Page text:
“Brother LEO, do you have an education program for us?”
For some new LEOs (and a few of the more experienced ones) this is an anxiety inducing question. We often wonder, “How am I going to come up with a new idea for every meeting?”
“Worshipful, why are there members of your Lodge not in attendance?”
For every Master (and most of the active membership) this seems like an age-old question we continuously struggle to answer.
Why not try for two birds with one stone? LEO programs do not always have to be a reading of a well written article, an emotional poem, or a deeply researched topic. Often the programs that come from the heart are the best – the ones that may be a little rough around the edges. Remember, every Brother in your Lodge has a story to tell. Maybe it is the reason they became a Mason or a way they have been touched by the Fraternity. And most of the time, they are just waiting to be asked.
For your next meeting, consider asking a Brother to tell his story in Lodge. Use it as a way to learn more about new members, a way to let older members reminisce, or a way to encourage “lost” members to return to Lodge. If nothing else, the Brethren will learn a piece of Lodge history which they may not have been aware, hear a heart-touching or inspiring story, be reminded of why they are Masons, or just give some a reason to come to Lodge.
Make the best of this Fraternal experience and enjoy what you do.
David L. Daugherty
DEO, 2nd Masonic District
MSA: A Good Source for Education Programs
David L. Daugherty, DEO
If you are not familiar with the Masonic Service Association (MSA), it is a Masonic organization that was formed in 1919 and, as their website will tell you, is as relevant today as it was a hundred years ago. The three major functions of the MSA are Education, Disaster Relief and Hospital Visitation. You are encouraged to fully explore their website at www.msana.com, but for this article we focus on the educational offerings of the Association; in particular, the Short Talk Bulletins. The Bulletins are published monthly and include writings under the categories of Leadership, Entered Apprentice, Fellowcraft, Master Mason, About Individuals, Body of the Craft, Bypaths, Civic and Patriotic, Historical, Inspiration & Charity, In the Lodge, Literature, Philosophy, Religion & Ethics, Symbols & Symbolism, and The War and After.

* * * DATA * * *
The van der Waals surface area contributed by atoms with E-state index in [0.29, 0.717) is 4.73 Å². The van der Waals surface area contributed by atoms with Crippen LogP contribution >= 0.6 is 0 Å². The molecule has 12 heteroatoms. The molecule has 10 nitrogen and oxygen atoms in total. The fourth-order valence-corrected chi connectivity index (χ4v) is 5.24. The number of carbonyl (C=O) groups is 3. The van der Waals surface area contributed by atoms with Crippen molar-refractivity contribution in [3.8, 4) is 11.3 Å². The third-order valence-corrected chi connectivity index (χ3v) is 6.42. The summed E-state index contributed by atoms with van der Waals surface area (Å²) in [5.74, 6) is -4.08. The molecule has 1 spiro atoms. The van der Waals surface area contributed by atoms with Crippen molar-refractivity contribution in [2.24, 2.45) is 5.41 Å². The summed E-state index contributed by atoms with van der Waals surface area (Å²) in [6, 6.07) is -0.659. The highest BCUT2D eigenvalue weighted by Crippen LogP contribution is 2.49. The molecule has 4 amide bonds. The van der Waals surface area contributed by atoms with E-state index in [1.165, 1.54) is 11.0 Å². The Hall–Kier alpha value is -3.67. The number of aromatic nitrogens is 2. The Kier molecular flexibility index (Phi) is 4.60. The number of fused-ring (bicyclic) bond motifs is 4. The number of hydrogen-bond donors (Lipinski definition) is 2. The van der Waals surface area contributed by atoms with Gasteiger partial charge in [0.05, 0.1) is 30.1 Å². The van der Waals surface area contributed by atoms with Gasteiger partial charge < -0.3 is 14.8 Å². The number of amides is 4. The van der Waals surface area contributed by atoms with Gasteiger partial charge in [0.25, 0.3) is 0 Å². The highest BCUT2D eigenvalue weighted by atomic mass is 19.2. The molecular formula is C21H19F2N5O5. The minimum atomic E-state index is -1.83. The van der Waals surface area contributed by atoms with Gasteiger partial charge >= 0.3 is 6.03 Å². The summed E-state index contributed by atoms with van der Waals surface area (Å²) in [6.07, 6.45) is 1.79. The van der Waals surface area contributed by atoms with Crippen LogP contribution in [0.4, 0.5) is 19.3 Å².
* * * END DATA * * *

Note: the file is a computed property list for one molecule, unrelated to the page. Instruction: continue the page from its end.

If your lodge has not already subscribed to the MSA Short Talk Bulletins, you are encouraged to do so. Although a select few are available at no cost on various websites and you can peruse the catalogue of titles in order to purchase individual publications, the subscription cost of $12 per year is an insignificant cost for the educational opportunities and insights provided in the relationship with the Association. Additionally if there is interest, your lodge may purchase collections of past bulletins dating to the 1920’s.
There are many sources available for educational programs. You are therefore encouraged to search and read widely to find programs that are appropriate to the needs of your lodge (or perhaps create your own). You are also encouraged to discuss and share possible programs with Brothers within and without your Lodge. Therefore, the MSA Short Talks are not going to be the only source you need to maintain a healthy, growing Lodge. Nonetheless, they are a good set of tools to have in your bag when the need arises.